Another Look at Physician Practice Embezzlement

May 18, 2018

It’s the tragic type of story in the medical field that you hear at industry conferences, or from friends of friends. “The doctor knew the reimbursement climate had become tougher and all, but he just didn’t think the practice was making as much money as it should.”

It wasn’t. A trusted medical office manager had been embezzling money for years, and the CPA auditor the practice was using as a safeguard was in on the scam. Once the embezzlement was detected, the office manager was fired, and charges pressed. But the money was gone forever. Sure, the office manager was supposed to pay restitution, but she no longer had the money to repay. She’d spent it on cruises and clothes.

It’s a story that’s all too common. Businesses with 100 employees or fewer are more vulnerable than larger businesses. And medical practices are at higher risk than most small businesses. Consider these statistics:

  • 10 percent of the nation’s healthcare cost is lost through fraud, twice the standard average.
  • During the next five years, 80 percent of all medical practices will experience embezzlement in one form or another.
  • Of those committing the embezzlement, it is estimated that 70 percent have practiced their embezzlement skills with a previous medical practice.

Why are medical practices so susceptible?

Physician owners must face the fact that they are open targets for fraud. But why? Medical offices are often comprised of close-knit groups, and this familiarity often leads to gradual breakdowns in policies and controls because of trust. This lack of control is mixed with a daily flow of cash and checks, centralized money functions and a lack of supervision, creating “an open account for a potential embezzler.”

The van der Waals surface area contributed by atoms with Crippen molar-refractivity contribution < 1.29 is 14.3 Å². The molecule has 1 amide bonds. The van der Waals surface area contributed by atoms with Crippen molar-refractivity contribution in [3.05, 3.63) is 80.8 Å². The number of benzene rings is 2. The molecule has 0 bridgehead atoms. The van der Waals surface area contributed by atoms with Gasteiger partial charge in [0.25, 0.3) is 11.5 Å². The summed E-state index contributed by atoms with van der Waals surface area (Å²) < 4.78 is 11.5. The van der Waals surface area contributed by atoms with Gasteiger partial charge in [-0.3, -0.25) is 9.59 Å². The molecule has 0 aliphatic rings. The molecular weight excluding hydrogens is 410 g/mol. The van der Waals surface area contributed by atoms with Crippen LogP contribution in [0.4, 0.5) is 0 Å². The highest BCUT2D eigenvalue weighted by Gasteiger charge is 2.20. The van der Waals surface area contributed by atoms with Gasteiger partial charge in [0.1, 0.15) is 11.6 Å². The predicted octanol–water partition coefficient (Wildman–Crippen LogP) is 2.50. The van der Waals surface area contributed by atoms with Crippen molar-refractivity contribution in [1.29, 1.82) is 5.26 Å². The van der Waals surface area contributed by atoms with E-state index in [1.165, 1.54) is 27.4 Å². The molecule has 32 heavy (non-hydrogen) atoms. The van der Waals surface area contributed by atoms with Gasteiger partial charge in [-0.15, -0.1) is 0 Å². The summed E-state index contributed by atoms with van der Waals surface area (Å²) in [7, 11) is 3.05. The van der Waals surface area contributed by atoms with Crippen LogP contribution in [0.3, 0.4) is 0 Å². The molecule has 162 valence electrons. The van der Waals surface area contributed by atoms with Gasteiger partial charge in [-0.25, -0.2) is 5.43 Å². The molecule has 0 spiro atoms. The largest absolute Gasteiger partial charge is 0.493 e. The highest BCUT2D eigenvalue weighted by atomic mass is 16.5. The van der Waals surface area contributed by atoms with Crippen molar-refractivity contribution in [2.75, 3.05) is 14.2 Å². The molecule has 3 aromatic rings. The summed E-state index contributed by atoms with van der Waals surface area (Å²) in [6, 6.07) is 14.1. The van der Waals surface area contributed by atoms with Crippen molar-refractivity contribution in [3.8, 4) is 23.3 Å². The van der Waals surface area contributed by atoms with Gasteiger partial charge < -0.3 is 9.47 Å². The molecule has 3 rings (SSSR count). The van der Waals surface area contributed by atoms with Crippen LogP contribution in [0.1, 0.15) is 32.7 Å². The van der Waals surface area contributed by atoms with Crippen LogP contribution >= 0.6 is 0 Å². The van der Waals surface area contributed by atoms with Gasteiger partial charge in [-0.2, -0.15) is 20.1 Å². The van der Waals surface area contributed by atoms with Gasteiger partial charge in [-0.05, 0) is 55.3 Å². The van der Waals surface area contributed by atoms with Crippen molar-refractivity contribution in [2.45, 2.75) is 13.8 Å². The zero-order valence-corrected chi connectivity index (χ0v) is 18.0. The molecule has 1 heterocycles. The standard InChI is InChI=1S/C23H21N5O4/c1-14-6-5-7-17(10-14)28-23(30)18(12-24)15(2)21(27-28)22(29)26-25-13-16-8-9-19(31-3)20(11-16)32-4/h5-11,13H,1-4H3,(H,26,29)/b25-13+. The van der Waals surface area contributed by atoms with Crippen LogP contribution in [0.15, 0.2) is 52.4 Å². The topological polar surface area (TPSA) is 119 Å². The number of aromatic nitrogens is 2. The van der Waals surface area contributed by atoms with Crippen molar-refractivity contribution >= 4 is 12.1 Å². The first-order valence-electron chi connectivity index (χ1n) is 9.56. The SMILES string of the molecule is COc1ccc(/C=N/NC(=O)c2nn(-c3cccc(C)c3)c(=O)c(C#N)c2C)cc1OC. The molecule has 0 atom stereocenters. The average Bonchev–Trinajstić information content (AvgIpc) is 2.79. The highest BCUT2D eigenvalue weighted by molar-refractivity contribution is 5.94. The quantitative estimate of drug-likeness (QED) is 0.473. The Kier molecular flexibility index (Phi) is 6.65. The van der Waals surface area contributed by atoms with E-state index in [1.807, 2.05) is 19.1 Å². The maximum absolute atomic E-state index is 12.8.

And like most healthcare providers, physicians and their staff likely have a basic instinct of wanting to offer aid and comfort, which makes it easier for unscrupulous folks to take advantage of your good intentions.

Many of the forms of theft the employees commit take advantage of this atmosphere of trust. That trust gives them the benefit of the doubt in the case that you begin to feel suspicious of their fraudulent activities, such as:

  • Employee takes cash payment from patient and does not post charge or payment.
  • Employee gives patient a fictitious receipt for payment that was made.
  • Employee gives busy doctor a sheaf of checks to sign, includes an extra one.
  • Refund check made out to fictitious patient. (Employee has previously opened an account under that name.)
  • Employee substitutes insurance check payment for cash taken and doesn’t post insurance payment.
  • Rubber stamp is made of doctor’s signature: uses to make extra paycheck for self.
  • Employee purposely pays a bill twice and then pockets the resultant refund.

How to Spot Embezzlers

So if 70 percent of employees who will embezzle in the next five years have stolen from a previous employer, how are they getting hired? This is also particularly tied to the medical field or at least providers’ proclivities towards pride, as most physicians are reluctant to:

  • Admit that it happened to them.
  • Believe it’s anything other than a minor, isolated incident.
  • Report it to the proper authorities.

You should never leave one employee in control of finances, regardless of your level of trust. This very trust is the springboard that allows employees to commit fraud undetected. You should also be wary if any employee largely responsible for handling finances suddenly quits or disappears without notification.

10 Warning Signs of Potential Embezzlement

  • Your practice’s accounting processes seem disorganized.
  • There are gaps in your accounting records and discrepancies among your financial reports.
  • Claims are closed without payment.
  • Vendors are calling to complain your practice hasn’t paid your bills, or you’re receiving past due notices.
  • Patients are complaining that your practice has recorded their payments incorrectly.
  • An employee wants to work unusual hours when no one else is around.
  • A manager insists on doing routine tasks himself when clerical staff could be doing them.
  • An employee refuses to teach colleagues how to do the job.
  • An employee takes accounting materials home.
  • An employee never takes vacations.

Previous post:

Next post: